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All (11)

All (11) (0 to 10 of 11 results)

  • Stats in brief: 11-627-M2019008
    Description:

    This infographic presents data on recent mothers who received maternity or parental benefits in Canada. Data from the 2017 Employment Insurance Coverage Survey are used to describe these mothers in terms of their distribution by age group, income, and the receipt of additional payments provided by an employer while on maternity or parental leave, among other characteristics.

    Release date: 2019-02-28

  • Articles and reports: 75-006-X201800154976
    Description:

    Using data from the Canadian Vital Statistics Birth Database and from the Labour Force Survey (LFS), this study examines the relationship between fertility rates and labour force participation among women aged 15 to 44 in Ontario and in Quebec between 1996 and 2016, two provinces that followed different paths with respect to parental leave benefits and affordable child care over the past two decades.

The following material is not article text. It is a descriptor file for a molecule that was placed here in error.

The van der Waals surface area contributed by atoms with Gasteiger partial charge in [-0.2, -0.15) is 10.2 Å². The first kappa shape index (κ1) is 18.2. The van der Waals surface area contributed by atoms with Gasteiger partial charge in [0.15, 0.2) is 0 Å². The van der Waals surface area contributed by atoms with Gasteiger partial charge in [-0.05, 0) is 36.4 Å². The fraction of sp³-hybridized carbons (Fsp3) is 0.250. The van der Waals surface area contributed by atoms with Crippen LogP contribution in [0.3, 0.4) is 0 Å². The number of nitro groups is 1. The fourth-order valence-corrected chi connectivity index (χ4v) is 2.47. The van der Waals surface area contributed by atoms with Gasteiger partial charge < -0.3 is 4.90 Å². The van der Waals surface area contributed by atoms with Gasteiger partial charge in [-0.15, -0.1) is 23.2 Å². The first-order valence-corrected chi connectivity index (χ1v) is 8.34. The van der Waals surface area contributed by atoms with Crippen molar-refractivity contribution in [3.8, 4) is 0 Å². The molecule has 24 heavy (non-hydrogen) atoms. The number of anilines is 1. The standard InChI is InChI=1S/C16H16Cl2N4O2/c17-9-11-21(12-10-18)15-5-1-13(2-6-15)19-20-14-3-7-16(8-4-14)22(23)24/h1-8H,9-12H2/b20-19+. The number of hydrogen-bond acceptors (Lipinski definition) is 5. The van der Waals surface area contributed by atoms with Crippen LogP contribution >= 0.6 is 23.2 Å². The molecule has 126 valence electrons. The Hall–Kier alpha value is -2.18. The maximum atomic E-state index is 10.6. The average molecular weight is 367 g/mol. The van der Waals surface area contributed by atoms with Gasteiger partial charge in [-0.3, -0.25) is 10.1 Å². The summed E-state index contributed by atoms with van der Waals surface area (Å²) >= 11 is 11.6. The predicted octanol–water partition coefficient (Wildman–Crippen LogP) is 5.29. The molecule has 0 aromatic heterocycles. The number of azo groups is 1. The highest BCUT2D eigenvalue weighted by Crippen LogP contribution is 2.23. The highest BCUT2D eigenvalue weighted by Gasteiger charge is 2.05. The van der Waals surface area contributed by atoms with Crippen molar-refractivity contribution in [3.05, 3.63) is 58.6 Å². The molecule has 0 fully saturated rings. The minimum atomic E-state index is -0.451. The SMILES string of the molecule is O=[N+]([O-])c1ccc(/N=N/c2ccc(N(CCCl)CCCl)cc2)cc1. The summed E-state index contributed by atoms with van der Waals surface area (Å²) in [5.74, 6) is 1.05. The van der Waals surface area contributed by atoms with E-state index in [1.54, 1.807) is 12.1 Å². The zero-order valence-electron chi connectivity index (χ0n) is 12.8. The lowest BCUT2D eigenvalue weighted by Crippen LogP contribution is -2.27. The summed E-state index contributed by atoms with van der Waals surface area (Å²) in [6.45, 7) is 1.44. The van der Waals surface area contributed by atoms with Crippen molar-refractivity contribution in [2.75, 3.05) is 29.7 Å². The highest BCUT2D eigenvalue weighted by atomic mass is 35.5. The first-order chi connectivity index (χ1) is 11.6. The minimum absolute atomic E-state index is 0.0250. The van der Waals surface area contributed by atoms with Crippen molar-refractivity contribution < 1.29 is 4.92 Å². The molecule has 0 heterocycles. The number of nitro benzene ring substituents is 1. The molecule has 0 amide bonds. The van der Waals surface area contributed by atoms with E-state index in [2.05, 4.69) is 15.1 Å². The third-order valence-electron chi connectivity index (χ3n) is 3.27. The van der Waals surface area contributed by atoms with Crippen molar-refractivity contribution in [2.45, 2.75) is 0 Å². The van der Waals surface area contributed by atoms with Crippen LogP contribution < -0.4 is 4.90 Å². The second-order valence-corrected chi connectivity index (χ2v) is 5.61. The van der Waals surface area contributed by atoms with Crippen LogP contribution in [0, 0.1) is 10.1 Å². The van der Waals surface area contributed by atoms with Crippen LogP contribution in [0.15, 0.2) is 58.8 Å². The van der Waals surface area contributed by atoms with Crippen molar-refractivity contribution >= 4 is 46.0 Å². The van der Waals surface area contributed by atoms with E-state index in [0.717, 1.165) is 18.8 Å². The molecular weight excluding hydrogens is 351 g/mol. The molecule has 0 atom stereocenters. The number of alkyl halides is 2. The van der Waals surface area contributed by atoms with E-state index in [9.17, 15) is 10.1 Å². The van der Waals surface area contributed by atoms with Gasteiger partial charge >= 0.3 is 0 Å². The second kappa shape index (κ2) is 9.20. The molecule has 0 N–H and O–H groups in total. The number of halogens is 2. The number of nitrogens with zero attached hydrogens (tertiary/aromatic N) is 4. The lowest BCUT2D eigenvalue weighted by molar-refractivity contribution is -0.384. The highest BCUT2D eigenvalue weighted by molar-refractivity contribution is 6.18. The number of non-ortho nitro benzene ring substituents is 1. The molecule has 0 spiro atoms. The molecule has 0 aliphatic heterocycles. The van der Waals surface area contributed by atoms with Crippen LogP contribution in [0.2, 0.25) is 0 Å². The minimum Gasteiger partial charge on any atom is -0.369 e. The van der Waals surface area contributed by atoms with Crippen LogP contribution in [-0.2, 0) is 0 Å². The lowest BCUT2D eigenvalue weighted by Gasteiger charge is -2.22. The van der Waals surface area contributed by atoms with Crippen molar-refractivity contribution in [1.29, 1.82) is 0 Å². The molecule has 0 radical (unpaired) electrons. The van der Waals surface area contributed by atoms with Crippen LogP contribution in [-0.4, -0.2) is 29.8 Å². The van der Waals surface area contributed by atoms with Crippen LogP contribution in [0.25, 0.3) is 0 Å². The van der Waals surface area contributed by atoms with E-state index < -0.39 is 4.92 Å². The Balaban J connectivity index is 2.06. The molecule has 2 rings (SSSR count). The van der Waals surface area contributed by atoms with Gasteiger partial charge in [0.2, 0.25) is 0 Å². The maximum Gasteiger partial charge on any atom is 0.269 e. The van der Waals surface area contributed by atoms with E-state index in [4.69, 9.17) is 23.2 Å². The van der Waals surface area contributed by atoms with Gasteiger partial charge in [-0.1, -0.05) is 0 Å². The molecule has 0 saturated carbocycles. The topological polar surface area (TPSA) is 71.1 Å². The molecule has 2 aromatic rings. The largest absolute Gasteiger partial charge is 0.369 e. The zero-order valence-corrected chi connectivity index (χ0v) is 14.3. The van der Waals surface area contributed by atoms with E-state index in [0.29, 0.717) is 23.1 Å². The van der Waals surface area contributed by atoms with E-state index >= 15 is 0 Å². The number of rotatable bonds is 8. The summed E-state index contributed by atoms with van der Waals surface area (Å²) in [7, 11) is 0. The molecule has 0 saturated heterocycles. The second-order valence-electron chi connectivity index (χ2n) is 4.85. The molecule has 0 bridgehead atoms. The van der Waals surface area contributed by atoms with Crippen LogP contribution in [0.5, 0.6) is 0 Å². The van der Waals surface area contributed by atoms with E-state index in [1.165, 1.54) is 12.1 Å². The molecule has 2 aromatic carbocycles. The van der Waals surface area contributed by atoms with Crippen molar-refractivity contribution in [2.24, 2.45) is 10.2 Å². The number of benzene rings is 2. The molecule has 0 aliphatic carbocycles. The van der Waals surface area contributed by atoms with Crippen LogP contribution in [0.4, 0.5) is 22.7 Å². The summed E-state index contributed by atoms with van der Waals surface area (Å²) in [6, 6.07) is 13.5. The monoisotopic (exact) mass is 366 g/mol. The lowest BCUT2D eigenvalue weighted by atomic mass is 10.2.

Release date: 2018-07-18

  • Articles and reports: 11-633-X2017009
    Description:

    This document describes the procedures for using linked administrative data sources to estimate paid parental leave rates in Canada and the issues surrounding this use.

    Release date: 2017-08-29

  • Public use microdata: 12M0025X
    Description:

    This package was designed to enable users to access and manipulate the microdata file for Cycle 25 (2011) of the General Social Survey (GSS). It contains information on the objectives, methodology and estimation procedures, as well as guidelines for releasing estimates based on the survey.

    Cycle 25 collected data from persons 15 years and over living in private households in Canada, excluding residents of the Yukon, Northwest Territories and Nunavut; and full-time residents of institutions.